Thursday, August 4, 2022

Rise and Fall of Empires in the Industrial Era: A Story of Shifting Comparative Advantages

Rise and Fall of Empires in the Industrial Era: A Story of Shifting Comparative Advantages. Roberto Bonfatti & Kerem Coşar. NBER Working Papers 30295. July 2022. DOI 10.3386/w30295

Abstract: The last two centuries witnessed the rise and fall of empires. We construct a model which rationalises this in terms of the changing trade gains from empires. In the model, empires are arrangements that reduce trade cost between an industrial metropole and the agricultural periphery. During early industrialisation, the value of such bilateral trade increases, and so does the value of empires. As industrialisation diffuses, and as manufactures become more differentiated, trade becomes more multilateral and intra-industry, reducing the value of empires. Our results are consistent with long-term changes in income distribution and trade patterns, and with previous historical arguments.

IV Conclusions

“The Foreign and Colonial Offices are chiefly engaged in finding new markets and in defending old ones... Therefore, it is not too much to say that commerce is the greatest of all political interests, and that Government deserves most the popular approval which does the most to increase our trade and to settle it on a firm foundation.” (Joseph Chamberlain talking to the Birmingham Chamber of Commerce in 1896; cited by Ferguson 2004, p. 210)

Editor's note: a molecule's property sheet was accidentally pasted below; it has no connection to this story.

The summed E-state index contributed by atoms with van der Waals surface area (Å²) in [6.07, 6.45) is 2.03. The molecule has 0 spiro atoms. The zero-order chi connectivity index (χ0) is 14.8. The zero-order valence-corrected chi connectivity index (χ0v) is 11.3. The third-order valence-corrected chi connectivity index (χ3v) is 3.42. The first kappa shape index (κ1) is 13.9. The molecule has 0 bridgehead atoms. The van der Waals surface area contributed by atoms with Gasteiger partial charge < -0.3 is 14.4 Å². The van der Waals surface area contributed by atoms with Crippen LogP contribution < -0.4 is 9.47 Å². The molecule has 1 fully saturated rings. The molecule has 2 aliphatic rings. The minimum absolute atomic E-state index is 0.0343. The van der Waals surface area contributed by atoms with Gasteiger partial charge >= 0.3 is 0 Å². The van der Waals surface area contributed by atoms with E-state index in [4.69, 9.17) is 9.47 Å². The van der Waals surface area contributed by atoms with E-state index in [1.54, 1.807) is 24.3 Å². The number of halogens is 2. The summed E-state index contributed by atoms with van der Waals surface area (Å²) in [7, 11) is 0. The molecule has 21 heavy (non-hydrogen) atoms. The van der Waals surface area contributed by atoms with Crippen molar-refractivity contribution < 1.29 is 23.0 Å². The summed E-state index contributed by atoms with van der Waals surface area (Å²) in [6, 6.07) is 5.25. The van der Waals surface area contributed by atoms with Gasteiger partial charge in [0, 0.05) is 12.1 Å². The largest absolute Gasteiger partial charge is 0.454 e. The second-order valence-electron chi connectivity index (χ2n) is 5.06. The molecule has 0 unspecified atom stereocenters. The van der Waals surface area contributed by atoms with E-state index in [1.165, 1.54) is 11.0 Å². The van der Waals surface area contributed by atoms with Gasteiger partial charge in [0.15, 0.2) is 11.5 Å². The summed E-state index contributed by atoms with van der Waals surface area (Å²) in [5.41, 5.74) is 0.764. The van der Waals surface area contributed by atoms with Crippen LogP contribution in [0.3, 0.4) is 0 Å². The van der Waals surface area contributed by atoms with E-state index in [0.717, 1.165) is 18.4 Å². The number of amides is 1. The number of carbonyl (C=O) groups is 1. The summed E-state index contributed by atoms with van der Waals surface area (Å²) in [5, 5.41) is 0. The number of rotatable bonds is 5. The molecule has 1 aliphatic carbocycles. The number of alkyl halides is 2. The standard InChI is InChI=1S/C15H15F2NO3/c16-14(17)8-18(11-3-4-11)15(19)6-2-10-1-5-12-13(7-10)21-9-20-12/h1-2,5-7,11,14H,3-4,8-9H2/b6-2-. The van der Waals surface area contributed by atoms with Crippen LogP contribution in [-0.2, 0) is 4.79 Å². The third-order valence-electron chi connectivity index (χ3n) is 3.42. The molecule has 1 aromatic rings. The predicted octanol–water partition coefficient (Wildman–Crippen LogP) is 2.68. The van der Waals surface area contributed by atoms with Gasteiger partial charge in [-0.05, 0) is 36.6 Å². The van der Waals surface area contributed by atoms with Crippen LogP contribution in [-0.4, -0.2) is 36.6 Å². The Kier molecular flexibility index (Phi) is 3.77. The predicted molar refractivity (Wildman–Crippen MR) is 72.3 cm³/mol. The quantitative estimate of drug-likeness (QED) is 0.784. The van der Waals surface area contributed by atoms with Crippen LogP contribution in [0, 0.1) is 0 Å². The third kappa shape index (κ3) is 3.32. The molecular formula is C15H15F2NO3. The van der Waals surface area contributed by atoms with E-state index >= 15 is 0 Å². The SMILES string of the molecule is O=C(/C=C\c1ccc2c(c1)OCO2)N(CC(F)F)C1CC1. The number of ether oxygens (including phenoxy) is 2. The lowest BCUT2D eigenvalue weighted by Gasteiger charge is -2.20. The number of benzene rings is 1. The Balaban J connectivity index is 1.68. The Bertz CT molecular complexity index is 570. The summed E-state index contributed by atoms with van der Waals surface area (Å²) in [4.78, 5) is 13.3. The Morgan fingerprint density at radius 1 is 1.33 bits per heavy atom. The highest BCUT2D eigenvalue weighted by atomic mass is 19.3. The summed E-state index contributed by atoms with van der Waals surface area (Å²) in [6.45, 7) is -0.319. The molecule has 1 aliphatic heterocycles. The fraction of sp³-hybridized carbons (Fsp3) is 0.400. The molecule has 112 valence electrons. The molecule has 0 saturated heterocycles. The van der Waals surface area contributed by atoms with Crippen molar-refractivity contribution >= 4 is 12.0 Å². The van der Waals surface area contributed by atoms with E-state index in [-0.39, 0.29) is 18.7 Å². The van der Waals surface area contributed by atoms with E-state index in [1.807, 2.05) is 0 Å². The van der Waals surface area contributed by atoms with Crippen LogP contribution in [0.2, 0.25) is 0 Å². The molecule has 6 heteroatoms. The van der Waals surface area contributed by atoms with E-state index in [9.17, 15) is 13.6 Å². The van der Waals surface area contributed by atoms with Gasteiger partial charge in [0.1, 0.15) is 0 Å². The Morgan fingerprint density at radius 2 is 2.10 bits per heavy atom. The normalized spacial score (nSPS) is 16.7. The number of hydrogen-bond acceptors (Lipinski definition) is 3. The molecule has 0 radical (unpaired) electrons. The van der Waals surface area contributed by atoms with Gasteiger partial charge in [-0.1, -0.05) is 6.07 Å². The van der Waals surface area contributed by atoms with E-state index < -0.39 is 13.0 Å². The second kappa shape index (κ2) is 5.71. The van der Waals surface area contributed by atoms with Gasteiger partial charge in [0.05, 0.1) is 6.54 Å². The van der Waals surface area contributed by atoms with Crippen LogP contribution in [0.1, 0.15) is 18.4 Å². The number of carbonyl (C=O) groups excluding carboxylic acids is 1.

“[in the mid 1950s] There were signs, particularly through the growth of intraindustry trade and the redirection of overseas investment, that the expansion of the international economy would take place increasingly between advanced economies. [...] Colonial trade, like colonial investment, was becoming less attractive. The pattern of specialisation that had promoted economic integration in the world economy since the nineteenth century was beginning to weaken, and the empires that were its political expression were losing their rationale.” (Hopkins 1997, p. 256).

In this paper, we have added to an otherwise standard trade model “empires” –institutional arrangements that reduce the cost of trading between an industrial center andbthe agricultural periphery. Using this model, we have shown that the emergence and later diffusion of industrialisation, as it occurred in the 19th and 20th century, can explain both the rise and fall of empires in the industrial era. In addition, increasing product differentiation may have further contributed to the demise of empires by incentivising intra-industry trade between developed countries. The above quotes, by prominent British historians, suggest that our model formalises arguments that have been in the historical literature for some time. A similar argument is made for France by Marseille (2015), who posits that French big business evolved from supporting the empire before World War I, to seeing it as a waste of money by the 1950s, largely due to its falling importance in world trade.